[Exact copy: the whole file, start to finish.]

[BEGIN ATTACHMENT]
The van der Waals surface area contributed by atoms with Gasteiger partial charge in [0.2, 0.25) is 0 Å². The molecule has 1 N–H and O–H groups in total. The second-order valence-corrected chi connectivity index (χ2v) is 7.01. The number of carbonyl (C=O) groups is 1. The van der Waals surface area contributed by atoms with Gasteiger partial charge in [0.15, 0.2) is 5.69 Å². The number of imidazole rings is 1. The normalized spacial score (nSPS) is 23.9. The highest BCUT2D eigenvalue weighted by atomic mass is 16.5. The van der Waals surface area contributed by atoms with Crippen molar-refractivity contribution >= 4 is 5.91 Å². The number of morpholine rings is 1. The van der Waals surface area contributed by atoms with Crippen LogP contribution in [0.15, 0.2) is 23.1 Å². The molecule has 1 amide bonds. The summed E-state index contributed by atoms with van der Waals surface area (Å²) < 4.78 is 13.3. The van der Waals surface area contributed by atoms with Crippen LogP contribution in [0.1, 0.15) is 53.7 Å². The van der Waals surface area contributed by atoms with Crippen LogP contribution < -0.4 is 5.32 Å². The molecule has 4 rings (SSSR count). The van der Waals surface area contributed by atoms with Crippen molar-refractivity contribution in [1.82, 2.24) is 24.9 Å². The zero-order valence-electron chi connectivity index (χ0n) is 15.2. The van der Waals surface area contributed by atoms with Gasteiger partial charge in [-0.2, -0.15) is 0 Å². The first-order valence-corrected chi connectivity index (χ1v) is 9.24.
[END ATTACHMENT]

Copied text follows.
The van der Waals surface area contributed by atoms with Gasteiger partial charge in [0.2, 0.25) is 0 Å². The molecule has 1 N–H and O–H groups in total. The second-order valence-corrected chi connectivity index (χ2v) is 7.01. The number of carbonyl (C=O) groups is 1. The van der Waals surface area contributed by atoms with Gasteiger partial charge in [0.15, 0.2) is 5.69 Å². The number of imidazole rings is 1. The normalized spacial score (nSPS) is 23.9. The highest BCUT2D eigenvalue weighted by atomic mass is 16.5. The van der Waals surface area contributed by atoms with Crippen molar-refractivity contribution >= 4 is 5.91 Å². The number of morpholine rings is 1. The van der Waals surface area contributed by atoms with Crippen LogP contribution in [0.15, 0.2) is 23.1 Å². The molecule has 1 amide bonds. The summed E-state index contributed by atoms with van der Waals surface area (Å²) < 4.78 is 13.3. The van der Waals surface area contributed by atoms with Crippen LogP contribution in [0.1, 0.15) is 53.7 Å². The van der Waals surface area contributed by atoms with Crippen LogP contribution < -0.4 is 5.32 Å². The molecule has 4 rings (SSSR count). The van der Waals surface area contributed by atoms with Crippen molar-refractivity contribution in [1.82, 2.24) is 24.9 Å². The zero-order valence-electron chi connectivity index (χ0n) is 15.2. The van der Waals surface area contributed by atoms with Gasteiger partial charge in [-0.2, -0.15) is 0 Å². The first-order valence-corrected chi connectivity index (χ1v) is 9.24.